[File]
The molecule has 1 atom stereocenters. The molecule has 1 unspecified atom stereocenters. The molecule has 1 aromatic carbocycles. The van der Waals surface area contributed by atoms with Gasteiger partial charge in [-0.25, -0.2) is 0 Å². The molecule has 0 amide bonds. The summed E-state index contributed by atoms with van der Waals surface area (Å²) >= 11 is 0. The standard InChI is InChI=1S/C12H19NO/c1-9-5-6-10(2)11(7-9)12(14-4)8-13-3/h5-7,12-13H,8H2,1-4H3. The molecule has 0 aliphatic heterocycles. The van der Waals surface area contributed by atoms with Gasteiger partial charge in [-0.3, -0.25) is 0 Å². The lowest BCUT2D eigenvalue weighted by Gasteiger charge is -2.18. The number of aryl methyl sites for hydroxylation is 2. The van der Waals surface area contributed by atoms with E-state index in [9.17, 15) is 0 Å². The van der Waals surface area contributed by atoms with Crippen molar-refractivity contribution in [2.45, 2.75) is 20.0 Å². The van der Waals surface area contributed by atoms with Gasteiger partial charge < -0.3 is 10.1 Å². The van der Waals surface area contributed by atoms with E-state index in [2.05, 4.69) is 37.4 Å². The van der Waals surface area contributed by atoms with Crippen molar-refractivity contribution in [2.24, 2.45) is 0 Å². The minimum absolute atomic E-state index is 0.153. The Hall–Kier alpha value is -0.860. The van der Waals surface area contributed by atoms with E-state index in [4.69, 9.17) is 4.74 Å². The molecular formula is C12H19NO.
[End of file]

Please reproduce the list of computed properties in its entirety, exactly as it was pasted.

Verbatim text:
The molecule has 1 atom stereocenters. The molecule has 1 unspecified atom stereocenters. The molecule has 1 aromatic carbocycles. The van der Waals surface area contributed by atoms with Gasteiger partial charge in [-0.25, -0.2) is 0 Å². The molecule has 0 amide bonds. The summed E-state index contributed by atoms with van der Waals surface area (Å²) >= 11 is 0. The standard InChI is InChI=1S/C12H19NO/c1-9-5-6-10(2)11(7-9)12(14-4)8-13-3/h5-7,12-13H,8H2,1-4H3. The molecule has 0 aliphatic heterocycles. The van der Waals surface area contributed by atoms with Gasteiger partial charge in [-0.3, -0.25) is 0 Å². The lowest BCUT2D eigenvalue weighted by Gasteiger charge is -2.18. The number of aryl methyl sites for hydroxylation is 2. The van der Waals surface area contributed by atoms with E-state index in [9.17, 15) is 0 Å². The van der Waals surface area contributed by atoms with Crippen molar-refractivity contribution in [2.45, 2.75) is 20.0 Å². The van der Waals surface area contributed by atoms with Gasteiger partial charge < -0.3 is 10.1 Å². The van der Waals surface area contributed by atoms with E-state index in [2.05, 4.69) is 37.4 Å². The van der Waals surface area contributed by atoms with Crippen molar-refractivity contribution in [2.24, 2.45) is 0 Å². The minimum absolute atomic E-state index is 0.153. The Hall–Kier alpha value is -0.860. The van der Waals surface area contributed by atoms with E-state index in [4.69, 9.17) is 4.74 Å². The molecular formula is C12H19NO.